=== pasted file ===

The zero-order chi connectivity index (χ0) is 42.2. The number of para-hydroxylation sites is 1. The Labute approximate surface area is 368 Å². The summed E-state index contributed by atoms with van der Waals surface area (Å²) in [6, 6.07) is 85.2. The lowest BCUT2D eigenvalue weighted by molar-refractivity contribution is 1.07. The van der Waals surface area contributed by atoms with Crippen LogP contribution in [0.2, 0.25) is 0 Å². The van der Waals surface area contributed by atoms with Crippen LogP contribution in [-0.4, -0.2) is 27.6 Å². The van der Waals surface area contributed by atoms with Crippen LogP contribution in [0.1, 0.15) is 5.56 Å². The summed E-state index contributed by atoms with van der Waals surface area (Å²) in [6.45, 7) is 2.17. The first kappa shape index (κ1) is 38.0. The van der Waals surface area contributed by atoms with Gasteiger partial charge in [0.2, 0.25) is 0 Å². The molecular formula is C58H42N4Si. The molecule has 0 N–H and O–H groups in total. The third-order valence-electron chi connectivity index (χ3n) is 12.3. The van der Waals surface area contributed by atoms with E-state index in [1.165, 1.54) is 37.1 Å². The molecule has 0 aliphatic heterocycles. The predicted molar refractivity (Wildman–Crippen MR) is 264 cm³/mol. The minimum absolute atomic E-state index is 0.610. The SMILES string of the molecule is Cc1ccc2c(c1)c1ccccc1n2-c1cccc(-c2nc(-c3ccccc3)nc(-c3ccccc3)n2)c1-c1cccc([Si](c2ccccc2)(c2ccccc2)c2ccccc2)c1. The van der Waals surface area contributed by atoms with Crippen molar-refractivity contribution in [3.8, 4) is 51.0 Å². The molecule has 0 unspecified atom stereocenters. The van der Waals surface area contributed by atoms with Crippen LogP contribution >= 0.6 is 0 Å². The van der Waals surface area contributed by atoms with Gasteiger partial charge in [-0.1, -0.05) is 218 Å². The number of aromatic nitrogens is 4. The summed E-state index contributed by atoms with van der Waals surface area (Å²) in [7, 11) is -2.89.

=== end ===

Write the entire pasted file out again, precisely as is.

The zero-order chi connectivity index (χ0) is 42.2. The number of para-hydroxylation sites is 1. The Labute approximate surface area is 368 Å². The summed E-state index contributed by atoms with van der Waals surface area (Å²) in [6, 6.07) is 85.2. The lowest BCUT2D eigenvalue weighted by molar-refractivity contribution is 1.07. The van der Waals surface area contributed by atoms with Crippen LogP contribution in [0.2, 0.25) is 0 Å². The van der Waals surface area contributed by atoms with Crippen LogP contribution in [-0.4, -0.2) is 27.6 Å². The van der Waals surface area contributed by atoms with Crippen LogP contribution in [0.1, 0.15) is 5.56 Å². The summed E-state index contributed by atoms with van der Waals surface area (Å²) in [6.45, 7) is 2.17. The first kappa shape index (κ1) is 38.0. The van der Waals surface area contributed by atoms with Gasteiger partial charge in [0.2, 0.25) is 0 Å². The molecular formula is C58H42N4Si. The molecule has 0 N–H and O–H groups in total. The third-order valence-electron chi connectivity index (χ3n) is 12.3. The van der Waals surface area contributed by atoms with E-state index in [1.165, 1.54) is 37.1 Å². The molecule has 0 aliphatic heterocycles. The predicted molar refractivity (Wildman–Crippen MR) is 264 cm³/mol. The minimum absolute atomic E-state index is 0.610. The SMILES string of the molecule is Cc1ccc2c(c1)c1ccccc1n2-c1cccc(-c2nc(-c3ccccc3)nc(-c3ccccc3)n2)c1-c1cccc([Si](c2ccccc2)(c2ccccc2)c2ccccc2)c1. The van der Waals surface area contributed by atoms with Crippen molar-refractivity contribution in [3.8, 4) is 51.0 Å². The molecule has 0 unspecified atom stereocenters. The van der Waals surface area contributed by atoms with Crippen LogP contribution >= 0.6 is 0 Å². The van der Waals surface area contributed by atoms with Gasteiger partial charge in [-0.1, -0.05) is 218 Å². The number of aromatic nitrogens is 4. The summed E-state index contributed by atoms with van der Waals surface area (Å²) in [7, 11) is -2.89.